Metals and Minerals Smuggling


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  1. Black Market: Minerals Smuggling $2.3 Billion

Information and statistics about metals and minerals smuggling. Data about gold smuggling, diamond smuggling and other precious metals are collected from intelligence reports, security agencies and other public information sources.

The Financial Services Commission in South Korea reported that 110 tons of gold is traded in the country each year. Out of the total gold trade, about 70 tons of gold bullion is traded on the black market.

The value of the black market gold in South Korea is estimated to be about $3 Billion (3.3 Trillion South Korean Won). The Government of South Korea loses an estimated $280 Million in tax revenue from the gold smuggling.

In 2013, criminal justice programs across the country seized 360 kilograms of gold as it was being smuggled into the country. The number of busts conducted by Customs officers doubled in 2013 when compared to 2012.

The Korea Precious Metals Distributors’ Associated states that buying smuggling gold on the black market can be up to 7 percent cheaper than buying gold through proper channels.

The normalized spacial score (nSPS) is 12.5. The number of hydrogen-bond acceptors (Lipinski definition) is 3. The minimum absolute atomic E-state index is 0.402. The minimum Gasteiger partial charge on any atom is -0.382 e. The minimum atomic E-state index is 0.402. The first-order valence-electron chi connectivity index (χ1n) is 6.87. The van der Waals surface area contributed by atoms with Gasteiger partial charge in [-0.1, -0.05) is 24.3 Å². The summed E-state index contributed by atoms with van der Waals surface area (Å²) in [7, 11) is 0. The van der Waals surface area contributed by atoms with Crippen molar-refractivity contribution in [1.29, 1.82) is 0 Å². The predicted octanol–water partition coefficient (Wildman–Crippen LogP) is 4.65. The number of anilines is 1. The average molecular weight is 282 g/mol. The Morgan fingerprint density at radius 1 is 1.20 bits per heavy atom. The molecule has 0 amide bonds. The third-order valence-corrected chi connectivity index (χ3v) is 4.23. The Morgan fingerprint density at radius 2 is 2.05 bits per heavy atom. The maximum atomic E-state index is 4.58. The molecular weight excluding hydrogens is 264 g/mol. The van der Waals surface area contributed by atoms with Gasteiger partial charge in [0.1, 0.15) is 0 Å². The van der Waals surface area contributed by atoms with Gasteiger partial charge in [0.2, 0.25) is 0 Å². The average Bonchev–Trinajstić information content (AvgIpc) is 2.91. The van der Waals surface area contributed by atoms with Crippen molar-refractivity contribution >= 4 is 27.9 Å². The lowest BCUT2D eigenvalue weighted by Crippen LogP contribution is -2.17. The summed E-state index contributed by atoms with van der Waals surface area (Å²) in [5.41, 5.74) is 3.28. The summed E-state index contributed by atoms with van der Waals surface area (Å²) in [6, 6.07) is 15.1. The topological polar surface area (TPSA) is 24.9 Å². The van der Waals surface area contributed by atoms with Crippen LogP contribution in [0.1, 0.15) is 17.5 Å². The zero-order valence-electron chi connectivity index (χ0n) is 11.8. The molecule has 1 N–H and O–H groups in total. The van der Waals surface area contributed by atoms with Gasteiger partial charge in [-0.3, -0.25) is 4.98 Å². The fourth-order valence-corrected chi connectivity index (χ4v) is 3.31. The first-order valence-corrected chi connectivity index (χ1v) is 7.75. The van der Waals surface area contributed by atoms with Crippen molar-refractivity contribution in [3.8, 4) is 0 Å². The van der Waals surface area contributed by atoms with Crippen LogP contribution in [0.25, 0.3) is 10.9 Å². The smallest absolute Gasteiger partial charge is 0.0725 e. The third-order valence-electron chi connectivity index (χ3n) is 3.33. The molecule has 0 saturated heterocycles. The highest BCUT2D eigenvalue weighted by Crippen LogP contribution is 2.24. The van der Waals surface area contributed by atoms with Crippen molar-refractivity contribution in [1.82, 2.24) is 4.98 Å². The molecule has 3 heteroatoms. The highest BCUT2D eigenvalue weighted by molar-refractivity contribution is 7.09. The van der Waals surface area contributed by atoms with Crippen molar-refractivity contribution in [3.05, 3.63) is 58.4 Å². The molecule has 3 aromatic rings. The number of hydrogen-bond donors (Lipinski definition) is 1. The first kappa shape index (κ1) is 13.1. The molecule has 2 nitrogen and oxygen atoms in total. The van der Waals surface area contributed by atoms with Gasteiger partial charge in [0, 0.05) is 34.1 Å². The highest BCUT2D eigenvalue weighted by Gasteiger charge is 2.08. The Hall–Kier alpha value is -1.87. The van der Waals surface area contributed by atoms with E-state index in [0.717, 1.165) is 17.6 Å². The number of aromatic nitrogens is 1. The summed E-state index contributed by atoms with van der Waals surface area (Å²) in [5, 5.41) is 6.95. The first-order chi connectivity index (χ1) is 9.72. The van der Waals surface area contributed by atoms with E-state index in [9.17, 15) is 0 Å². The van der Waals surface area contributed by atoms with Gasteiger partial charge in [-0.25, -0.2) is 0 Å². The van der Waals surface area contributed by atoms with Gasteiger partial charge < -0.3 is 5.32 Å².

Financial and tax experts in South Korea state that many people buy gold bars in order to hide income.

Source:  Heesu Lee, “Korea Exchange Seeks a Cut of $3 Billion Illegal Gold Trade,” Blooomberg Businessweek, March 24, 2014.

According to criminal justice officials, as of March 2014 an estimated 700 kilograms of gold is being smuggled into India every day.

Between March 2013 and March 2014, the rate of gold smuggling to India has increased by nearly 300 percent, according to the Gems and Jewellery Export Promotion Council. Officials state that the smuggling rate is the highest it has been in over two decades.

The high smuggling activities were caused by a rise in the duty of imported gold jewelery. Between March and December 2013, security services seized $41.18 Million (2,500 Million Indian Rupees) worth of gold at airports and entry ports across India. In the previous fiscal year, just 500 Million Rupees worth of gold was seized.

Source:  Shantanu Guha Ray, “Why gold smuggling is on the rise in India,” BBC News, March 13, 2014.

Security services in Mexico state that the organized crime group Knights Templar have made millions of dollars in the state of Michoacan by extorting local mines.